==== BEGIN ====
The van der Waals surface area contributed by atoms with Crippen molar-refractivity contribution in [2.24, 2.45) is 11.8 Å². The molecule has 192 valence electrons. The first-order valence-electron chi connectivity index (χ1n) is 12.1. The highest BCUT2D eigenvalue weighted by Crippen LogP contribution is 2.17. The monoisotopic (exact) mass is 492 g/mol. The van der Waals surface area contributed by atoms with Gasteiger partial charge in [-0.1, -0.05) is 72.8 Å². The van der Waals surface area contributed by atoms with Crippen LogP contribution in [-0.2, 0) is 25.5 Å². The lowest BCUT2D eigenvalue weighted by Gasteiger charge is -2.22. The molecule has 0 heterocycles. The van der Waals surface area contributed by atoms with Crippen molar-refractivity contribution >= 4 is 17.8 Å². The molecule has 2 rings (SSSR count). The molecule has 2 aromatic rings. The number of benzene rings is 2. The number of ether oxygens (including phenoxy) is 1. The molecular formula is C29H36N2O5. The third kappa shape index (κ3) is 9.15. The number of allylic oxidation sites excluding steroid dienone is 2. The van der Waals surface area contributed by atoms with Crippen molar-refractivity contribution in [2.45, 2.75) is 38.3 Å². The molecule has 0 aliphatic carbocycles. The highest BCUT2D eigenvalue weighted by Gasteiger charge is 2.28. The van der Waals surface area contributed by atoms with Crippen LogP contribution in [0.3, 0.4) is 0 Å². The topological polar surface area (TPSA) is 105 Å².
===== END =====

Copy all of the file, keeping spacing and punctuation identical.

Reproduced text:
The van der Waals surface area contributed by atoms with Crippen molar-refractivity contribution in [2.24, 2.45) is 11.8 Å². The molecule has 192 valence electrons. The first-order valence-electron chi connectivity index (χ1n) is 12.1. The highest BCUT2D eigenvalue weighted by Crippen LogP contribution is 2.17. The monoisotopic (exact) mass is 492 g/mol. The van der Waals surface area contributed by atoms with Gasteiger partial charge in [-0.1, -0.05) is 72.8 Å². The van der Waals surface area contributed by atoms with Crippen LogP contribution in [-0.2, 0) is 25.5 Å². The lowest BCUT2D eigenvalue weighted by Gasteiger charge is -2.22. The molecule has 0 heterocycles. The van der Waals surface area contributed by atoms with Crippen molar-refractivity contribution >= 4 is 17.8 Å². The molecule has 2 rings (SSSR count). The molecule has 2 aromatic rings. The number of benzene rings is 2. The number of ether oxygens (including phenoxy) is 1. The molecular formula is C29H36N2O5. The third kappa shape index (κ3) is 9.15. The number of allylic oxidation sites excluding steroid dienone is 2. The van der Waals surface area contributed by atoms with Crippen molar-refractivity contribution in [2.45, 2.75) is 38.3 Å². The molecule has 0 aliphatic carbocycles. The highest BCUT2D eigenvalue weighted by Gasteiger charge is 2.28. The van der Waals surface area contributed by atoms with Crippen LogP contribution in [0.3, 0.4) is 0 Å². The topological polar surface area (TPSA) is 105 Å².